Information on antimicrobial stewardship wasn't available for HOPDs due to a lack of reporting tools, so ASCs were compared to hospitals. Ninety-three percent of hospitals, which use far more antibiotics than ASCs, had adopted a program to promote appropriate antimicrobial use.
Patient experience measures
ASCs were also compared to HOPDs on patient satisfaction, but Leapfrog's report focused on the questionnaire used rather than the actual scores. The group found that fewer ASCs than HOPDs reported administering The Consumer Assessment of Healthcare Providers and Systems Outpatient and Ambulatory Surgery Survey to collect patient-reported data.
What Leapfrog didn't note, according to Mr. Prentice, is that the OAS CAHPS isn't required of surgery centers at the federal level — it was determined to be too burdensome, at 37 questions long and entirely manual.
"We thought there was a better way to do that and that there needed to be an electronic option. So we've been talking to CMS about trying to [develop one], and they're apparently pilot testing exactly that," Mr. Prentice said.
At ASCs that use the OAS CAHPS, patients do tend to report higher satisfaction than HOPD patients, Leapfrog found. But if they're not using the OAS CAHPS, almost every ASC still sends out a patient satisfaction survey after care is provided, Mr. Prentice said.
Regardless, Leapfrog holds OAS CAHPS as a standard of care, advising both ASCs and HOPDs to prioritize it.
A focus on processes
The focus on processes instead of outcomes frustrated Mr. Prentice.
"I believe the standard of care in the quality world is to focus more on outcomes rather than processes," he said. "So what we need through the CMS quality reporting program are more outcomes-based measures and measures that can be applied across settings."
The focus on process didn't necessarily put ASCs in a bad light; across the board, more ASCs than off-campus HOPDs had transfer agreements and policies for patients requiring a higher level of care. But it didn't showcase the data that ASC administrators consider to be most valuable.
"What I would find interesting, in terms of comparison, is use of the same-surgery checklist [and] measurements of perioperative time, OR time, hospital transfer, infection rates, falls, never events," said Mr. McClain of Providence. "I'd think we'd want to start by comparing things we're both held accountable to by regulatory and state organizations, then move to things that we can agree make sense to cover for both types of locations."
Outcomes are largely absent from the survey because there's a lack of vetted and tested measures, according to Ms. Binder. The group looks for measures endorsed by the National Quality Forum, used by The Joint Commission or otherwise verified and tested in the field.
"We are asking about things that are most important to safety and for which we can get good data. Unfortunately, we don't always have a good, fair measure. We can't ask about everything we want to ask about, infections being a very good example," Ms. Binder said. "Even though outcomes are a high priority, there are just not enough of those types of valid tested measures available for the survey yet."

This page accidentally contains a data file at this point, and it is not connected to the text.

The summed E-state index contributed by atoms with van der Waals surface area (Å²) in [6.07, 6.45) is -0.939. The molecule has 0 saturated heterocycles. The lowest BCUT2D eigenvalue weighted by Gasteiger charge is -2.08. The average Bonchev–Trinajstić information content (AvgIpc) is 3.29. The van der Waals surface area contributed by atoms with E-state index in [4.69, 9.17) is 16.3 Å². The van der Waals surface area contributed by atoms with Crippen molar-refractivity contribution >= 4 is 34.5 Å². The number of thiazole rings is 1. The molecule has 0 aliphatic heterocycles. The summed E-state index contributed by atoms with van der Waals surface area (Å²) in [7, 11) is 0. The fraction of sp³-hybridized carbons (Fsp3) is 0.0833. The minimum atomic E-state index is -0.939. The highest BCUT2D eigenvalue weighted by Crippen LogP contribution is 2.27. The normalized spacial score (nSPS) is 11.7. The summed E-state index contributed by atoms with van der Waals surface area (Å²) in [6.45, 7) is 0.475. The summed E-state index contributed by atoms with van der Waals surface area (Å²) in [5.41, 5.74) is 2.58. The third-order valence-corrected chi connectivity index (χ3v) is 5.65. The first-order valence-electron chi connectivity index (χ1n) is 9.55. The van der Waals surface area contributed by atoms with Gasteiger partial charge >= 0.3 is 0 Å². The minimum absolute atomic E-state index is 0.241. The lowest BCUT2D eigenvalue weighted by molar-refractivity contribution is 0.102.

In the future, Leapfrog does plan to report on outpatient infections, Ms. Binder said. To make that happen, the group is asking ASCs to join the CDC National Healthcare Safety Network's Outpatient Procedure Component module. Ms. Binder also encouraged ASCs to help develop the type of vetted, tested measures that Leapfrog wants to incorporate.
The next steps
Since publishing its initial report, Leapfrog has collected late submissions from 19 ASCs and shared proposed changes to the 2020 ASC Hospital Survey, which it's asking stakeholders to comment on by Dec. 20.
The proposed changes include new questions regarding participating in national clinical quality registries, new questions regarding safe opioid prescribing, and proposed scoring algorithms that will be used for public reporting on the individual facility level starting in July 2020.
"Results will be published in a way that allows consumers, purchasers and payers to compare ASC and HOPD performance side by side," the organization's website states.
With reservations about the survey's current value to patients and payers, Mr. Prentice said his organization will continue providing feedback.
"We were hopeful upon hearing about The Leapfrog Group entering into this space that if they did it judiciously that this is something that the ASC community might be able to embrace if it actually resulted in good data that would be valuable to patients and payers about where to seek care," he said. "My concern is this survey doesn't yet do that."
As is, the survey isn't necessarily damaging for ASCs, according to Mr. McClain. But if it remains an "apples-to-oranges" comparison, he said, "the survey has little value beyond outlining what we know is true: that hospital outpatient departments are different from ASCs."
In the meantime, Jeffrey Flynn, the administrator of Gramercy Surgery Center in New York City, said members of the New York State Association of Ambulatory Surgery Centers, where he serves as vice president, were encouraged to sit out the survey or proceed with caution. Ms. Walton, a member of the Ohio Association of Ambulatory Surgery Centers board of trustees, said centers should talk to their legal departments and boards about participation, while considering potential ramifications.
"As an ASC community, any time we do anything that represents the community as a whole, take a strong look at it to see if this is benefiting the community or detracting from the community," she said. "It's not that we have something to hide, but [that] lack of participation will motivate change."